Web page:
Pope Francis spoke about the celebration of the Ascension of Jesus Christ, which takes place forty days after the Resurrection. On that day, Jesus returns to His Father and commands the disciples to proclaim His message of salvation to the world.
“Jesus leaves and goes up to Heaven”, he explains; “He returns to the Father Who sent Him to the world. He had finished his work and returned to His Father. But this is not a separation, because he remains with us always, in a new form. With His ascension, the Risen Lord lifts the gaze of the Apostles – and also ours – to the heights of Heaven to show us that our path leads us to the Father. However, Jesus remains present and at work in the vicissitudes of human history with the power and gifts of His Spirit; this accompanies each one of us, even though we do not see Him with our eyes. He accompanies us and guides us, He gives us His hand and lifts us up when we fall. The resurrected Jesus is close to those Christians who are persecuted and discriminated against; He is close to every man and woman who suffers.
“And Jesus, when He returns to Heaven, takes a gift to His Father: his wounds. His body is beautiful, without the wounds of flagellation, but the wounds are still present. And when He returns to the Father, He says: Look, this is the price of the forgiveness you give. And when the Father looks upon Christ’s wounds, He always forgives. Not because we are good: no. Looking at Jesus’ wounds, the Father becomes more merciful”.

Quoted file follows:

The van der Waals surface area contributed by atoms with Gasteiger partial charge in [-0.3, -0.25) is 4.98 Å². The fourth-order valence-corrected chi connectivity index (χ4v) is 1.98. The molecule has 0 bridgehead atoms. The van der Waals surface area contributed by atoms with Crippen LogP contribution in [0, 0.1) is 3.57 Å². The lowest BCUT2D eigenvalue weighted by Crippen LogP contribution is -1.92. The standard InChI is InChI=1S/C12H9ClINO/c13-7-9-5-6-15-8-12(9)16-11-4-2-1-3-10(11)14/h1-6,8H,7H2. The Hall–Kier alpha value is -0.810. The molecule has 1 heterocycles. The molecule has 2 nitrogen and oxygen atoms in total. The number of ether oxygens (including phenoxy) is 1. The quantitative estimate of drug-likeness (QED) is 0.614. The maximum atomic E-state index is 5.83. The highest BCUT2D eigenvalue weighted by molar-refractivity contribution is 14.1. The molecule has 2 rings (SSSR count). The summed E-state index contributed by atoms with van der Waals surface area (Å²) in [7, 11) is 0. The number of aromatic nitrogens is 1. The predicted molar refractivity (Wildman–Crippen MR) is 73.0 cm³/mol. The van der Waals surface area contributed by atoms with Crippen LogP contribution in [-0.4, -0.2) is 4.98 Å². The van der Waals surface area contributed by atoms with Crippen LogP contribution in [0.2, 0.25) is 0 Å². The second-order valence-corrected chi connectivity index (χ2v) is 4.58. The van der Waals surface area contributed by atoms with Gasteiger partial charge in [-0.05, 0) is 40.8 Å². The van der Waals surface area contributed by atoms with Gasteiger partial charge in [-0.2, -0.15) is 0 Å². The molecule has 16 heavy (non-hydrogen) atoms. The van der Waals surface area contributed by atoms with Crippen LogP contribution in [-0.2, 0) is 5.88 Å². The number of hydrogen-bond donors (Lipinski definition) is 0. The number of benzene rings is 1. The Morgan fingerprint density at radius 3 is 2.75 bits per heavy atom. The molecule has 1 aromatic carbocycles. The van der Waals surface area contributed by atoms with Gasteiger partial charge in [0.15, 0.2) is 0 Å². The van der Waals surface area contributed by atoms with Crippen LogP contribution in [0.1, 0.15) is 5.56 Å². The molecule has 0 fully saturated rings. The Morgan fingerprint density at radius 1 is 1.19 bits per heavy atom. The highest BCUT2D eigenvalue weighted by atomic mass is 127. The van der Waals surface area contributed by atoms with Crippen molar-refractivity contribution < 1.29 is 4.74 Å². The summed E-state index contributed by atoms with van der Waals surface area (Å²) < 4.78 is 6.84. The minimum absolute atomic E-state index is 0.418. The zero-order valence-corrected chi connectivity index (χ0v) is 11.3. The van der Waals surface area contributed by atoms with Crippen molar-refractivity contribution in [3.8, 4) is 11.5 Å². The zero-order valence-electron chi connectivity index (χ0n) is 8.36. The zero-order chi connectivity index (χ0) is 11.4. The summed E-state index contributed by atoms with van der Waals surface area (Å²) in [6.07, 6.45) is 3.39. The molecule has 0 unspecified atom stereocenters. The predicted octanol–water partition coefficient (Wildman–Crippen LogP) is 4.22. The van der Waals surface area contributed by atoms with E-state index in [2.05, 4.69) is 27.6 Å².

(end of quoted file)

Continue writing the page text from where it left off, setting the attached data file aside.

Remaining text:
“But Jesus is also present through the Church, which He sent to continue His mission. Jesus’ last word to His disciples is the order to go forth: ‘Therefore go and make disciples of all nations’. It is a precise mandate – it is not optional! The Christian community is a community that is on the move, who go out. More than this: the Church was born outgoing. And you will ask me, but what about cloistered communities? Yes, it applies to them too, as they always reach out through prayer, with their hearts open to the world, to God’s horizons. And the elderly, the sick? They too are in prayer and union with Jesus’ wounds”.